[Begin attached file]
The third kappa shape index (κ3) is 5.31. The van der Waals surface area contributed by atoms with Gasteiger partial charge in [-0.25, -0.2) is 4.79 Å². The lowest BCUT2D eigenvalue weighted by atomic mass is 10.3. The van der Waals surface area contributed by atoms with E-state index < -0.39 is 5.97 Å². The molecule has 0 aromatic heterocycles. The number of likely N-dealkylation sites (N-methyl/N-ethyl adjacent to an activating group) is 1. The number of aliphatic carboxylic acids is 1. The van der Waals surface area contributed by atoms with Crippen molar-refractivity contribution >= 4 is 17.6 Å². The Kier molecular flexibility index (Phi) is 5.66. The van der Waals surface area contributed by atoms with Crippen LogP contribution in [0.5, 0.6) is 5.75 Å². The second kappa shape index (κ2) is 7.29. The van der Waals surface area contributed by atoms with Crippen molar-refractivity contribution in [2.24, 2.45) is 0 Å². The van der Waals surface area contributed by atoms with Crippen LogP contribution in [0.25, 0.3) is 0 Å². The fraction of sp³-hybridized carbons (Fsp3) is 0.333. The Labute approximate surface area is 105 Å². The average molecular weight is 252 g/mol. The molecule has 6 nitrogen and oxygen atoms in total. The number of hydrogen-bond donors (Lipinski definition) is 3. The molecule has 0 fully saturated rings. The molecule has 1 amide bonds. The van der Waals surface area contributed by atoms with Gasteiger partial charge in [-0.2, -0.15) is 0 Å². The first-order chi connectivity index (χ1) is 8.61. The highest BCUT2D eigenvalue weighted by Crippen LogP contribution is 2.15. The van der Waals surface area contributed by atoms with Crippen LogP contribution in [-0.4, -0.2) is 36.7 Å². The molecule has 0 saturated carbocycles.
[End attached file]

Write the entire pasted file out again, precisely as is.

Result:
The third kappa shape index (κ3) is 5.31. The van der Waals surface area contributed by atoms with Gasteiger partial charge in [-0.25, -0.2) is 4.79 Å². The lowest BCUT2D eigenvalue weighted by atomic mass is 10.3. The van der Waals surface area contributed by atoms with E-state index < -0.39 is 5.97 Å². The molecule has 0 aromatic heterocycles. The number of likely N-dealkylation sites (N-methyl/N-ethyl adjacent to an activating group) is 1. The number of aliphatic carboxylic acids is 1. The van der Waals surface area contributed by atoms with Crippen molar-refractivity contribution >= 4 is 17.6 Å². The Kier molecular flexibility index (Phi) is 5.66. The van der Waals surface area contributed by atoms with Crippen LogP contribution in [0.5, 0.6) is 5.75 Å². The second kappa shape index (κ2) is 7.29. The van der Waals surface area contributed by atoms with Crippen molar-refractivity contribution in [2.24, 2.45) is 0 Å². The van der Waals surface area contributed by atoms with Crippen LogP contribution in [0.25, 0.3) is 0 Å². The fraction of sp³-hybridized carbons (Fsp3) is 0.333. The Labute approximate surface area is 105 Å². The average molecular weight is 252 g/mol. The molecule has 6 nitrogen and oxygen atoms in total. The number of hydrogen-bond donors (Lipinski definition) is 3. The molecule has 0 fully saturated rings. The molecule has 1 amide bonds. The van der Waals surface area contributed by atoms with Gasteiger partial charge in [-0.2, -0.15) is 0 Å². The first-order chi connectivity index (χ1) is 8.61. The highest BCUT2D eigenvalue weighted by Crippen LogP contribution is 2.15. The van der Waals surface area contributed by atoms with Crippen LogP contribution in [-0.4, -0.2) is 36.7 Å². The molecule has 0 saturated carbocycles.